But pretty soon it’s going to be time to start specializing, and developing AI systems that can perform very specific tasks with the nuance and care of a human. And because every human has their own nuances, we believe the future is highly specialized. Personal assistants will actively learn from you in real-time and update as new information is published online (or offline in private databases). They will understand how you work, when you work, who do you work with and can take care of the manual tasks in the background while you do the stuff that humans are best at – idea generation, human connection and new ways to solve problems.

Let me give you an example. If you edit a lot of video you probably have a workflow that you follow. Record your podcast, find b-roll footage, sync audio tracks, assemble a rough cut on Adobe Premiere, tidy up the dialogue to remove pauses and stutters, resize for mobile, add overlays or captions, then export. With an AI that already understands the fundamentals of video search and editing, your personal workflow becomes extra training data to create an intelligent assistant that saves you – specifically you – time.

At Imaginario AI, we strongly believe that we are moving from tool-based workflows to task-based ones with personal agents orchestrating these apps and recommending more efficient solutions. We call this Accelerant AI. The future will also be hybrid (cloud and on-prem storage and systems) with teams collaborating virtually (in 2D and 3D) from different parts of the world; they will be searching, creating and transforming content out of multiple systems and tools.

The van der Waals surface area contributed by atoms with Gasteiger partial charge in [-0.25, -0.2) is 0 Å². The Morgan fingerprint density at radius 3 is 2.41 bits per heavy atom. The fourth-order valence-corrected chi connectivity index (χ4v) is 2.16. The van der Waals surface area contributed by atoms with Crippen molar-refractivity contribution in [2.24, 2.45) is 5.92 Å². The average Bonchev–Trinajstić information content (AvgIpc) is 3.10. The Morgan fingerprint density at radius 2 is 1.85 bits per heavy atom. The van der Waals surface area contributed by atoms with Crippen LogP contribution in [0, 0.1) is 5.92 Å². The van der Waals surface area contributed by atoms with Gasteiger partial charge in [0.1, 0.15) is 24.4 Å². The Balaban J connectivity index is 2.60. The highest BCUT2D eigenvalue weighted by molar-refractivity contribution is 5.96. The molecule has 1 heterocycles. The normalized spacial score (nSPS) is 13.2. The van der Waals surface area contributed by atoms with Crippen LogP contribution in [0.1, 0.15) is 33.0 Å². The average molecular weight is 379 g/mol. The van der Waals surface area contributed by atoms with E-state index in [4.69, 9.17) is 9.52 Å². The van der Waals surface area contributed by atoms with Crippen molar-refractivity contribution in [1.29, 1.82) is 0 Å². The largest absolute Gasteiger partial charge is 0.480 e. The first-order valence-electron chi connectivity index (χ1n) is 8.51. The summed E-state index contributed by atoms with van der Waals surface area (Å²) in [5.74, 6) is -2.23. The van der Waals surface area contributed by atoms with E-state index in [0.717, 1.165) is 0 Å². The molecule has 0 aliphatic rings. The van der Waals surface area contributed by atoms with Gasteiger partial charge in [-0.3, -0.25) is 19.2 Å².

This AI could equally apply to other fields, and in writing (by a long way the area where AI is most advanced) we’re already seeing the beginnings of this trend. Custom LLM models and third-party plugins like those offered by OpenAI and Google’s Bard can be used to come up with article outlines, talking points and even do background research for you. It’s very easy to imagine a writing app with a built-in AI that watches you work, and over time offers helps with your most frequently-performed tasks. Your assistant does the busywork, and you’re left with the fun part; the creativity!

@imaginarioai Wondering what we're building? @Jozpug had a chat with @Joey Daoud about where we see the future of AI productivity. Check out the full interview on VP Land – https://youtu.be/4WOb5Y1Qcp0 #ai #artificialintelligence #videoproduction #virtualproduction #productivity ♬ Courtroom – Jacob Yoffee

Training data needs to be ringfenced

We’re big advocates of AI, but we’re also big advocates of privacy and copyright, especially in the Media and Creator space. That’s why we never use videos uploaded to our platform to train generative models or anything that could “leak” proprietary information. And if we’re going to embrace a future of hyper-personal AI assistants, we need to take the same approach.